The girl is slender as the rain. She tells us she’s “serious.” She talks about her feelings. She likes the rustle of skirts. She makes her own bologna sandwiches, using a cookie cutter to shape them into hearts. She draws pictures of the dog. When we ask why he only has one eye she explains it’s because the dog’s eyes are not on the front of his face, looks at us like we’re stupid. She draws me with long hair although my hair is short. When I point this out, she draws in scissors so I can cut it. We try to penetrate her brain. We never know when she will cuddle up with her head on a lap or suddenly run away crying. We fear puberty although we have years to wait.

* * *

On Growing Up Down the Street from a Baby-Rapist
(172 words)

He was generic in his Woolworth Halloween costume: Batman or Robin or Yogi or Boo Boo. He was just another blond kid in glasses on the school bus. He was the same age as my youngest brother and my brothers were the ones destined for trouble, everyone knew it: when Michael peered up the babysitter’s skirt, and Bobby bit a classmate, his teacher, the principal; when Michael showed a kindergartener a condom and Bobby threw a cat off the chicken coop roof; when Michael ate rocks on the playground and Bobby set the basement on fire. Johnny Landers was so bland I couldn’t picture him when the APB came out. I figured there had to be another John Landers of Akron and Cleveland and California, someone else’s computer seized, but then the photo montage on America’s Most Wanted, the way his hair fell in his face, the jut of his chin, and I remembered the kid in the skeleton costume, facemask on his head, glasses fogged, snotty nosed on a cold October night.

* * *

Three South
(138 words)

The others reproached me in the eggshell halls. I wasn’t crazy enough, knew too many Jeopardy answers. I felt sorry for the husband of the woman with the hash marks down the insides of her wrists as if she were counting off something, enemy aircraft stamped on the airfoil.

He was waiting for her to come back, a person only he could recognize. It seems misguided, but it didn’t occur to me to feel anything for her; that would have been too much like understanding myself. On the tenth day, when the locked doors opened, the world expanded beyond the small squares of chicken wire embedded in the doors’ glass eyes. I found I could see things in color for the first time, and the way the grass grows down into the earth and not the other way around.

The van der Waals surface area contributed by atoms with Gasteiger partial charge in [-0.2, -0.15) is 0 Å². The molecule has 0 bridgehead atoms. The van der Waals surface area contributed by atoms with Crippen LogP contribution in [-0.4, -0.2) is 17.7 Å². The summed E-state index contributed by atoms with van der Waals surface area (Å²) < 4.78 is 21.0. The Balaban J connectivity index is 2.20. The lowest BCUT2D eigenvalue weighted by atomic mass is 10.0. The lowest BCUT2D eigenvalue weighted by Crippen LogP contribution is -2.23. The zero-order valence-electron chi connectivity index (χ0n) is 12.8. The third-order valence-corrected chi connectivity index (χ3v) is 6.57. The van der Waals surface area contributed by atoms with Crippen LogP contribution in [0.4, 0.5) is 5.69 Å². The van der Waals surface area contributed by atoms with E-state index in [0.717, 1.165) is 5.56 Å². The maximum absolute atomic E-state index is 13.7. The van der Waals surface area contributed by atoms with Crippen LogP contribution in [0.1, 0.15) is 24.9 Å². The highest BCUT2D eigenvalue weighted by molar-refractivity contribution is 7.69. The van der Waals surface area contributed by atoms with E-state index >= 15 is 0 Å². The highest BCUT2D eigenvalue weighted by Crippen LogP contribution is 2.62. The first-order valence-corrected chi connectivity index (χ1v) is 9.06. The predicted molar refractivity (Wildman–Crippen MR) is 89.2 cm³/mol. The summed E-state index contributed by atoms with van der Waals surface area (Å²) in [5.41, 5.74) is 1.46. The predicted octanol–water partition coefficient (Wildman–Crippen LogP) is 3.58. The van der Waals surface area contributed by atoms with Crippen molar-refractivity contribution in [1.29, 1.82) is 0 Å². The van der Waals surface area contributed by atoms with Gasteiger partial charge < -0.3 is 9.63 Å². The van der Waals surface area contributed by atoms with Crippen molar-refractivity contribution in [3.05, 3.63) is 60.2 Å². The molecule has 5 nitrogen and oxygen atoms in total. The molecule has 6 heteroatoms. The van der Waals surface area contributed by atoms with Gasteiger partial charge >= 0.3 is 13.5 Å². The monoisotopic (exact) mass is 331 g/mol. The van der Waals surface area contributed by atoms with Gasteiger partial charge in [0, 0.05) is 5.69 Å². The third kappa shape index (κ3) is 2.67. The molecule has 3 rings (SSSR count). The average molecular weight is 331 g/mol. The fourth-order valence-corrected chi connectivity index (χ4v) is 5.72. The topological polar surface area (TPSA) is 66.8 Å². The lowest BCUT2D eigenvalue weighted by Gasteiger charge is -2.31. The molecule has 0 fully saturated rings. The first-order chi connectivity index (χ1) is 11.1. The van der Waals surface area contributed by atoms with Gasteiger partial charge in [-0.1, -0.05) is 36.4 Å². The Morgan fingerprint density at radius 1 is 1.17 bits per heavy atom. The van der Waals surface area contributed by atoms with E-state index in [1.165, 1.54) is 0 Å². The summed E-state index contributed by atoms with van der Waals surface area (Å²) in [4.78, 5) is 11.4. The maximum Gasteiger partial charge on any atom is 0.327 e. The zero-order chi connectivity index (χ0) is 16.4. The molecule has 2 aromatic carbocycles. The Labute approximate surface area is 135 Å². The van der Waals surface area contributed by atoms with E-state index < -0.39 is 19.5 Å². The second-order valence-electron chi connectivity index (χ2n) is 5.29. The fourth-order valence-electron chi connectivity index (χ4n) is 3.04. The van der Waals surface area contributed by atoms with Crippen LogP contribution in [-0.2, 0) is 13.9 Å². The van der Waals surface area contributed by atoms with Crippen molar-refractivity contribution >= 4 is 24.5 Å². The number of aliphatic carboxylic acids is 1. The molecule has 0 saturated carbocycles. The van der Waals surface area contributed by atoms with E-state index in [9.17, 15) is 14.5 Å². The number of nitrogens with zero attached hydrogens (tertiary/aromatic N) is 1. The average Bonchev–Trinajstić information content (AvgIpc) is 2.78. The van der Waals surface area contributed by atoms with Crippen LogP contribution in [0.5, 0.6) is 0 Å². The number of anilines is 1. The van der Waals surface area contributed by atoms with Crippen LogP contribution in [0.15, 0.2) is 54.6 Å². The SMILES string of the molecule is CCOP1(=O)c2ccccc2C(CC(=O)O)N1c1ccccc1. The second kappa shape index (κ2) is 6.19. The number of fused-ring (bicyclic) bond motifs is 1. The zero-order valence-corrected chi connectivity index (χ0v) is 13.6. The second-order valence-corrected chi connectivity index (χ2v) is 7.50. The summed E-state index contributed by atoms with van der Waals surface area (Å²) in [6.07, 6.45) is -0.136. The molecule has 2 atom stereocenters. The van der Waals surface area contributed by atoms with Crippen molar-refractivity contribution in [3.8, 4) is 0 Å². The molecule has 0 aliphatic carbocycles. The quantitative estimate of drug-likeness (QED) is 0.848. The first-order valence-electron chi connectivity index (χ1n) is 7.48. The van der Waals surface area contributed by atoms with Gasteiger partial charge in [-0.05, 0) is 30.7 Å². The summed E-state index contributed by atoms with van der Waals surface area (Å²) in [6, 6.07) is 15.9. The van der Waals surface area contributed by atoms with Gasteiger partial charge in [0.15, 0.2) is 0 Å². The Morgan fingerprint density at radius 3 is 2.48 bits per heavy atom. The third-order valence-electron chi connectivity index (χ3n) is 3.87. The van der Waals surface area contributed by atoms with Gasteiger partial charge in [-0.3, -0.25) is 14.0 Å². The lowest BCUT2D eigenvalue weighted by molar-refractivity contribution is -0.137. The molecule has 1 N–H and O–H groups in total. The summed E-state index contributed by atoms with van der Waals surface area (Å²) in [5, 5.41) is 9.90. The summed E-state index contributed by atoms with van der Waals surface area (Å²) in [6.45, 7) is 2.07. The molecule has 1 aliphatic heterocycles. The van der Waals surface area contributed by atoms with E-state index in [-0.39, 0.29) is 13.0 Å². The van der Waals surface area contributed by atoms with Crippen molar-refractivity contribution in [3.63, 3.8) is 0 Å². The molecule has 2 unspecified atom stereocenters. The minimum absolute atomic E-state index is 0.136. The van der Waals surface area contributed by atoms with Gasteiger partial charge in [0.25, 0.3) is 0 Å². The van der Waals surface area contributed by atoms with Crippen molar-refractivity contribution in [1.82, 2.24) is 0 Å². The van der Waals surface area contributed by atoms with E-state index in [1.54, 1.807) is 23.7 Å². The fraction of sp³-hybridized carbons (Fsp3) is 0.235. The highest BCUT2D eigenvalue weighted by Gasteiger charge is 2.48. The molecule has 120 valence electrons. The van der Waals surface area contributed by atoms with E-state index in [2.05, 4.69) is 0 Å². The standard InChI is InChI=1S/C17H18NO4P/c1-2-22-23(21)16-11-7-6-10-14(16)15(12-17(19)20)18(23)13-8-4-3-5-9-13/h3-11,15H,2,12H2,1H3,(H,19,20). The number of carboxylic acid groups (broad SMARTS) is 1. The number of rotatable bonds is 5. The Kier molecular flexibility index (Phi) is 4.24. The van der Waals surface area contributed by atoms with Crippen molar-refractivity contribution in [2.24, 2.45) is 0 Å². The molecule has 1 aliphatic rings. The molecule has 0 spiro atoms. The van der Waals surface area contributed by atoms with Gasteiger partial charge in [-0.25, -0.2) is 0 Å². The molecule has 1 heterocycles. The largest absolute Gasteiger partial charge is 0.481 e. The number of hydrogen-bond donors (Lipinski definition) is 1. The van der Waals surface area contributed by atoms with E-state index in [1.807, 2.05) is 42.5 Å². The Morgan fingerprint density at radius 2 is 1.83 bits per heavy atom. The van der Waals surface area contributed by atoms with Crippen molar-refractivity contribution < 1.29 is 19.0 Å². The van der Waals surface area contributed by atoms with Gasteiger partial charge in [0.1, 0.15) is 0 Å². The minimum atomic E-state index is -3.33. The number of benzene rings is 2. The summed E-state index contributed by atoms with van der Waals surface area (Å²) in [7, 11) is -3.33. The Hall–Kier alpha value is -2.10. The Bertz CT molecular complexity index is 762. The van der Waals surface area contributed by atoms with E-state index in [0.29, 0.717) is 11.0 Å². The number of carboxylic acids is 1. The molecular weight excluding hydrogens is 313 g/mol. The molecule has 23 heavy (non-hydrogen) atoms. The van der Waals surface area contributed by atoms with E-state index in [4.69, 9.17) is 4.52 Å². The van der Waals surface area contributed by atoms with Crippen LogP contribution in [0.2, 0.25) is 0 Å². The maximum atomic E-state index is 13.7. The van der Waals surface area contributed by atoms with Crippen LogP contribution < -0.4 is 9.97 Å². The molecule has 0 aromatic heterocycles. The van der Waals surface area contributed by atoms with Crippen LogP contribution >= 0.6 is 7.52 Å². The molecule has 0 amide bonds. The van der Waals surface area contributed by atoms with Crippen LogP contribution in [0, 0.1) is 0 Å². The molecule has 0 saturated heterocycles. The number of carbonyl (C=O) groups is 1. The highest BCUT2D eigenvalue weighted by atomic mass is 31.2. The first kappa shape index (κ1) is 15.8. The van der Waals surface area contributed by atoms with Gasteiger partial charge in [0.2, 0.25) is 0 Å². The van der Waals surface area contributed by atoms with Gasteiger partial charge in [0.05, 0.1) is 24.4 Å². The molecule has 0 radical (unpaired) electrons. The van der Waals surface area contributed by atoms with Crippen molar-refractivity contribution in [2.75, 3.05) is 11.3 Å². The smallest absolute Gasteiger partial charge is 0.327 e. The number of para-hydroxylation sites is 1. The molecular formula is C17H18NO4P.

* * *

Letter to My Love
(154 words)

Since you left, my ziplock bags have lost their seal, the sound of consonants makes my teeth ache. I used to think the sulfur smell after your showers was proof of some evil nature, but now I realize it was just your dandruff shampoo. I use what’s left in the bottle when I want to feel possessed.

The neighbors have started to signal each other, my comings and goings, flicking their porch lights. They keep stealing my 100-watt bulbs. Even when I’m on the toilet, the dog checks on me, slouches in like a teenager, licks my hand and leaves eye peeled to the evil tub.

My shrink has started screening his messages, suggests I smoke pot. I know you told Adam and Trish that I’m “out of town.” Maybe it’s the way the clouds are bunched up at the corners, but the fluorescent sky seems endless. I need the answer to seventeen across.



I started out writing poetry—only poetry—when I was very young. To me, poetry is all the knockout punch, doing a lot with a little. One of the things I like about micro is that I don’t feel the need to cut quite so much. My poems have always been narrative, but I discovered my characters had more to say than the poems were allowing. When I first started writing fiction, each story was longer, but then I learned to merge the two—poetry and fiction—in the form of flash fiction and then micros.

A friend describes my micros as a “trick,” a sort of “sleight of hand,” and part of me felt proud of that: magic! But I try to accomplish more. I like both the freedom and the constraint of micro. My best micros come to me just as they are. I don’t even try to write them, and then I read them and think, “Is there anything else that needs to be said?” and if the answer is “no,” then it’s micro.



FRiGG: A Magazine of Fiction and Poetry | Issue 24 | Microfiction Issue | Spring 2011